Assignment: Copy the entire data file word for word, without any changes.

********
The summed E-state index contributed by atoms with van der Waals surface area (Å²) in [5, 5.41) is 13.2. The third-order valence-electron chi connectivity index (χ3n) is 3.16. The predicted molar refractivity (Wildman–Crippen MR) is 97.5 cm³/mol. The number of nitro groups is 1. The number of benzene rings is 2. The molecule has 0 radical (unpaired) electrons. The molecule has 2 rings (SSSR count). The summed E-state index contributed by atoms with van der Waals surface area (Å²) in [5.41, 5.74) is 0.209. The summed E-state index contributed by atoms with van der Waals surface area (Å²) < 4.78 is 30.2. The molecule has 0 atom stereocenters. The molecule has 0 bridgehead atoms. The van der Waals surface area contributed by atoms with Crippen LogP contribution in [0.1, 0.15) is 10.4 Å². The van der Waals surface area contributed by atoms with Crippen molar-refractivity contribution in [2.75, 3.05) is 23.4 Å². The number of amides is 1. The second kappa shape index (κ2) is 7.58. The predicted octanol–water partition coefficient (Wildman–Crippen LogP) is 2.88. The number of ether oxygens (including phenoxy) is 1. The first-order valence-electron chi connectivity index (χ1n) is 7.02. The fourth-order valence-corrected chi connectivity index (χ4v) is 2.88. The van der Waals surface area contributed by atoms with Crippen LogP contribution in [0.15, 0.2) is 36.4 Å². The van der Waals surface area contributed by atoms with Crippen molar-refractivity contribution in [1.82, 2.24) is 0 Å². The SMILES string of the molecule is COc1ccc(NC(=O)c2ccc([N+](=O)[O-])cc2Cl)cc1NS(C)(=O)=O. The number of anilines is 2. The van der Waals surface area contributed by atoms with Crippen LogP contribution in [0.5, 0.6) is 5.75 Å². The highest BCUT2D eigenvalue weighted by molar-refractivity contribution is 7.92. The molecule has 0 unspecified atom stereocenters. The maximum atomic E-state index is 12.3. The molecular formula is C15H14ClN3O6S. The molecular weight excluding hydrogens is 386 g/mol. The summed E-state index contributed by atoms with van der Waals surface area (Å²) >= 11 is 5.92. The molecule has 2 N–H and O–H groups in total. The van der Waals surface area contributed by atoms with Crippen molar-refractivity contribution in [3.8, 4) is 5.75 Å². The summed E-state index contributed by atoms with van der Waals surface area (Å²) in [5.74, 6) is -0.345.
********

The summed E-state index contributed by atoms with van der Waals surface area (Å²) in [5, 5.41) is 13.2. The third-order valence-electron chi connectivity index (χ3n) is 3.16. The predicted molar refractivity (Wildman–Crippen MR) is 97.5 cm³/mol. The number of nitro groups is 1. The number of benzene rings is 2. The molecule has 0 radical (unpaired) electrons. The molecule has 2 rings (SSSR count). The summed E-state index contributed by atoms with van der Waals surface area (Å²) in [5.41, 5.74) is 0.209. The summed E-state index contributed by atoms with van der Waals surface area (Å²) < 4.78 is 30.2. The molecule has 0 atom stereocenters. The molecule has 0 bridgehead atoms. The van der Waals surface area contributed by atoms with Crippen LogP contribution in [0.1, 0.15) is 10.4 Å². The van der Waals surface area contributed by atoms with Crippen molar-refractivity contribution in [2.75, 3.05) is 23.4 Å². The number of amides is 1. The second kappa shape index (κ2) is 7.58. The predicted octanol–water partition coefficient (Wildman–Crippen LogP) is 2.88. The number of ether oxygens (including phenoxy) is 1. The first-order valence-electron chi connectivity index (χ1n) is 7.02. The fourth-order valence-corrected chi connectivity index (χ4v) is 2.88. The van der Waals surface area contributed by atoms with Crippen LogP contribution in [0.15, 0.2) is 36.4 Å². The van der Waals surface area contributed by atoms with Crippen molar-refractivity contribution in [1.82, 2.24) is 0 Å². The SMILES string of the molecule is COc1ccc(NC(=O)c2ccc([N+](=O)[O-])cc2Cl)cc1NS(C)(=O)=O. The number of anilines is 2. The van der Waals surface area contributed by atoms with Crippen LogP contribution in [0.5, 0.6) is 5.75 Å². The highest BCUT2D eigenvalue weighted by molar-refractivity contribution is 7.92. The molecule has 0 unspecified atom stereocenters. The maximum atomic E-state index is 12.3. The molecular formula is C15H14ClN3O6S. The molecular weight excluding hydrogens is 386 g/mol. The summed E-state index contributed by atoms with van der Waals surface area (Å²) >= 11 is 5.92. The molecule has 2 N–H and O–H groups in total. The van der Waals surface area contributed by atoms with Crippen molar-refractivity contribution in [3.8, 4) is 5.75 Å². The summed E-state index contributed by atoms with van der Waals surface area (Å²) in [5.74, 6) is -0.345.